Base rate neglect Consider the following problem from Tversky & Kahneman (1982): –A cab was involved in a hit and run accident at night. Two cab companies, the Green and the Blue, operate in the city. You are given the following data : 85% of the cabs in the city are green and 15% are blue. A witness identified the cab as blue. The court tested the reliability of the witness under the same circumstances that existed on the night of the accident and concluded that the witness correctly identified each one of the two colours 80% of the time and failed 20% of the time. –What is the probability that the cab involved in the accident was blue rather than green?
Base rate neglect Prior probability =.15 (proportion of blue cabs) Witness hit rate =.80 (identified correct colour) Witness false alarm rate =.20 (failed to identify correct colour) Witness sees a green taxi and mistakenly call it blue =.85 x.20 =.17 Witness sees a blue taxi and correctly identifies it =.15 x.80 =.12 Thus, given the witness reports a blue cab (this happens.17 +.12 =.29 of the time) the probability that the taxi was blue = 12/(12+17)=.41 However, people tend to think that the taxi was more likely to be blue than green ie >.50, and many say p =.80. Kahneman & Tversky attributed this error to the representativeness heuristic. –Participants focus on the witness accuracy and neglect the base rate of cabs in the city.
Base rate neglect The medical diagnosis problem –Casscells et al (1978) asked medical students the following question: –If a test is to detect a disease whose prevalence is 1/1000 has a false positive rate of 5%, what is the chance that a person found to have a positive result actually has the disease? Assuming that you know nothing about the persons symptoms or signs: __% –18% responded 2% the correct Bayesian inference. –45% responded 95% the response that ignores the base rate. –Thus even medical students ignore base rates for diagnosis problems. This is normally attributed to the representativeness heuristic.
Base rate neglect Cosmides & Tooby (1996) presented the problem in both probability and frequency formats: –1 out of every 1000 Americans has disease X. A test has been developed to detect when a person has disease X. Every time the test is given to a person who has the disease, the test comes out positive (i.e., the "true positive" rate is 100%). But sometimes the test also comes out positive when it is given to a person who is completely healthy. Specifically, out of every 1000 people who are perfectly healthy, 50 of them test positive for the disease (i.e., the "false positive" rate is 5%). Imagine that we have assembled a random sample of 1000 Americans. They were selected by a lottery. Those who conducted the lottery had no information about the health status of any of these people. –Given the information above: on average, How many people who test positive for the disease will actually have the disease? __ out of __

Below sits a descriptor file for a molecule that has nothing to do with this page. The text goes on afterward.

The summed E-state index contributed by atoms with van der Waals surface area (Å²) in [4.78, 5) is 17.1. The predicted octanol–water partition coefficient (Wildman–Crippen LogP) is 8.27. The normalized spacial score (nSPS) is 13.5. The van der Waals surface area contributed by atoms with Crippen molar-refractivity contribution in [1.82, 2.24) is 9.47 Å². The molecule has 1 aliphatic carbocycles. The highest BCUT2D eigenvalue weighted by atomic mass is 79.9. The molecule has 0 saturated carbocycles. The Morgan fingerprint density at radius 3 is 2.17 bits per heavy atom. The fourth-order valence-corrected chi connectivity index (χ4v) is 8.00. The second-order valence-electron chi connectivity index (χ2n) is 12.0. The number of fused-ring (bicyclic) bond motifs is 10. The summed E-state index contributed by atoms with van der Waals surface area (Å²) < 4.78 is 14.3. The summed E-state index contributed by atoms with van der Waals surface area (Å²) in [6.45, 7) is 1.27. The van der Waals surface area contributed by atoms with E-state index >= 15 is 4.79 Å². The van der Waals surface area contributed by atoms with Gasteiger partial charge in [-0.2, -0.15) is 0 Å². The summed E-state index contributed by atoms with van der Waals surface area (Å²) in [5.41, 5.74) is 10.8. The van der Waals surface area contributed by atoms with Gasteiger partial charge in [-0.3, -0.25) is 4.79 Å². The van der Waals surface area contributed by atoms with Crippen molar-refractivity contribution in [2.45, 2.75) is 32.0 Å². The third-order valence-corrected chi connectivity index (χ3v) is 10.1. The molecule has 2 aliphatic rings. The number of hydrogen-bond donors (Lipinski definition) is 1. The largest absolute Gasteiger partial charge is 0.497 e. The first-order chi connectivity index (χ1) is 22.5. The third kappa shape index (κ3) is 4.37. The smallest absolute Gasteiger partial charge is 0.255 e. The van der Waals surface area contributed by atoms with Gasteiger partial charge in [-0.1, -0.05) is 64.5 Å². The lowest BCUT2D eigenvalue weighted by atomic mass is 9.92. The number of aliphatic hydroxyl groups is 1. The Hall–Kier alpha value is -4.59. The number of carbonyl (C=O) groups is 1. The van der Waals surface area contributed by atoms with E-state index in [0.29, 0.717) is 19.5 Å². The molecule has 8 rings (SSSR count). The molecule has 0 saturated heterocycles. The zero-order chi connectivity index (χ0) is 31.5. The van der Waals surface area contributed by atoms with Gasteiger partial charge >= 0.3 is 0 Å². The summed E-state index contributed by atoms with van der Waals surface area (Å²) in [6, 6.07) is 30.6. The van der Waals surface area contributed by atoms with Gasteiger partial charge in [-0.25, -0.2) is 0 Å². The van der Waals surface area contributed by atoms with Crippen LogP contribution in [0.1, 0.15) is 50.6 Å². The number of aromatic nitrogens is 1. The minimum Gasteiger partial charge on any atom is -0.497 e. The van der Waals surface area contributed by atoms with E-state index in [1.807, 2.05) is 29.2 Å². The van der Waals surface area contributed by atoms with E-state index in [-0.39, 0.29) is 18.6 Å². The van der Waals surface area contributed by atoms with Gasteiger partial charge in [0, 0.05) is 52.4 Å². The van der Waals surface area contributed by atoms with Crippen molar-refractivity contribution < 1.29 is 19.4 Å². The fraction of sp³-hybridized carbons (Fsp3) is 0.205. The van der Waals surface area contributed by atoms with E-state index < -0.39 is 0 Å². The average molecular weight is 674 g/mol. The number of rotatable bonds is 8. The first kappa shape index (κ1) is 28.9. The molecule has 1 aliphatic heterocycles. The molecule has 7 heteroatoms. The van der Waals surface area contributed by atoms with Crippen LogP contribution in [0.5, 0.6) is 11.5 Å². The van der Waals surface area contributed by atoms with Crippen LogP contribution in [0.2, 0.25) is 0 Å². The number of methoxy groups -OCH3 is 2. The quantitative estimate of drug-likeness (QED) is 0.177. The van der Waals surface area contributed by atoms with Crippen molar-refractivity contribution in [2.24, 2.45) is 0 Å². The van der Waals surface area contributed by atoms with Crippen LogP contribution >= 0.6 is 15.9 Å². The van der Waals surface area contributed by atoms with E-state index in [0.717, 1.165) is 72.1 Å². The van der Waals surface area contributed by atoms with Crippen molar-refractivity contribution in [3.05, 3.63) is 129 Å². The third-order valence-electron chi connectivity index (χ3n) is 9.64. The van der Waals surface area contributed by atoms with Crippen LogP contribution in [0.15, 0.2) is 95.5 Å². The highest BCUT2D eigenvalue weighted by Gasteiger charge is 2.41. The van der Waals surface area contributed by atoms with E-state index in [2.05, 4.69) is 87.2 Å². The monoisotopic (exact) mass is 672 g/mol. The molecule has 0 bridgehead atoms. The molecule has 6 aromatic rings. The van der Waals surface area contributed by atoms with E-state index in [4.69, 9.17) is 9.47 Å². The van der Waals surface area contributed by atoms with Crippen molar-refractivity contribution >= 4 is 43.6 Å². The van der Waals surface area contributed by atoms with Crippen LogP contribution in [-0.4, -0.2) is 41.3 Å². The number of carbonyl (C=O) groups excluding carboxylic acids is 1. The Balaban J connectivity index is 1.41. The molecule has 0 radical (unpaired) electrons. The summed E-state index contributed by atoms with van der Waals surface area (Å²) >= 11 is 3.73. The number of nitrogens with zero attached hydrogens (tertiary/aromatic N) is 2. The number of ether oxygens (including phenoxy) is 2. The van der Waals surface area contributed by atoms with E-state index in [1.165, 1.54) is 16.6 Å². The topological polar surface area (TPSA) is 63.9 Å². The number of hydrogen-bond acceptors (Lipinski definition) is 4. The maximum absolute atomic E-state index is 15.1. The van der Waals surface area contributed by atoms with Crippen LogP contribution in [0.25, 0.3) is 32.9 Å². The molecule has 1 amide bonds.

Conclusions There are many situations where people fail to respond normatively when required to make probabilistic judgements. This may be because they are using heuristics such as availability and representativeness. Often framing the question differently can make people behave more normatively. Even though people fail to respond normatively in laboratory studies, they may still behave rationally in real situations.
Sample Questions People tend to neglect base rate information when: –The problem is presented in terms of probabilities –The problem is presented in terms of frequencies –Because they are biased by the availability heuristic –Because they use the information available to them The conjunction fallacy is occurs because: –specific scenarios appear less likely than general ones –of base-rate neglect –The availability heuristic –specific scenarios appear more likely than general ones
Reading –Eysenck (1998). Psychology: An integrated approach. Chapter 8. –Smyth, et al.. (1994). Cognition in action (2nd Edition), Chapter 13. –Anderson (1995). Cognitive psychology and its implications (4th Edition). Chapter 10. –Garnham & Oakhill (1994). Thinking and reasoning. Chapter 9.